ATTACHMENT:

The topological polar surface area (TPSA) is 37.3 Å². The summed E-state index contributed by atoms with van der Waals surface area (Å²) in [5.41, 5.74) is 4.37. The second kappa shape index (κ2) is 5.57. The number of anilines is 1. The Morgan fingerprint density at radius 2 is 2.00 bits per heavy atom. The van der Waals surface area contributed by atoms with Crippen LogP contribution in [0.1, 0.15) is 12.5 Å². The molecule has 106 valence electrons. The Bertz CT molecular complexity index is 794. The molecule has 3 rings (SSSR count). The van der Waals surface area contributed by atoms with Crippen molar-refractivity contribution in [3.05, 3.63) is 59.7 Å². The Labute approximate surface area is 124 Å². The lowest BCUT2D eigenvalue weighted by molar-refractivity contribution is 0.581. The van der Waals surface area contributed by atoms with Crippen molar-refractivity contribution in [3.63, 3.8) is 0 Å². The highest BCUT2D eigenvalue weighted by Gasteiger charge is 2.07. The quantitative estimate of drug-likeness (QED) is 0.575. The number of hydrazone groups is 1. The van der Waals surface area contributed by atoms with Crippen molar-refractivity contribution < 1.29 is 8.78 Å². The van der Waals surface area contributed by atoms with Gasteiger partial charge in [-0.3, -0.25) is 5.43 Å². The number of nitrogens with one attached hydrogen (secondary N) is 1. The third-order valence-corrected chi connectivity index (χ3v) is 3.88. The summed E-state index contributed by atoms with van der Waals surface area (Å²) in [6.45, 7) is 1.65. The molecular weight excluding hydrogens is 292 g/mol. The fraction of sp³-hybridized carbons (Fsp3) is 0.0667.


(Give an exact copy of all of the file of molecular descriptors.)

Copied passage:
The topological polar surface area (TPSA) is 37.3 Å². The summed E-state index contributed by atoms with van der Waals surface area (Å²) in [5.41, 5.74) is 4.37. The second kappa shape index (κ2) is 5.57. The number of anilines is 1. The Morgan fingerprint density at radius 2 is 2.00 bits per heavy atom. The van der Waals surface area contributed by atoms with Crippen LogP contribution in [0.1, 0.15) is 12.5 Å². The molecule has 106 valence electrons. The Bertz CT molecular complexity index is 794. The molecule has 3 rings (SSSR count). The van der Waals surface area contributed by atoms with Crippen molar-refractivity contribution in [3.05, 3.63) is 59.7 Å². The Labute approximate surface area is 124 Å². The lowest BCUT2D eigenvalue weighted by molar-refractivity contribution is 0.581. The van der Waals surface area contributed by atoms with Crippen molar-refractivity contribution in [3.63, 3.8) is 0 Å². The highest BCUT2D eigenvalue weighted by Gasteiger charge is 2.07. The quantitative estimate of drug-likeness (QED) is 0.575. The number of hydrazone groups is 1. The van der Waals surface area contributed by atoms with Crippen molar-refractivity contribution < 1.29 is 8.78 Å². The van der Waals surface area contributed by atoms with Gasteiger partial charge in [-0.3, -0.25) is 5.43 Å². The number of nitrogens with one attached hydrogen (secondary N) is 1. The third-order valence-corrected chi connectivity index (χ3v) is 3.88. The summed E-state index contributed by atoms with van der Waals surface area (Å²) in [6.45, 7) is 1.65. The molecular weight excluding hydrogens is 292 g/mol. The fraction of sp³-hybridized carbons (Fsp3) is 0.0667.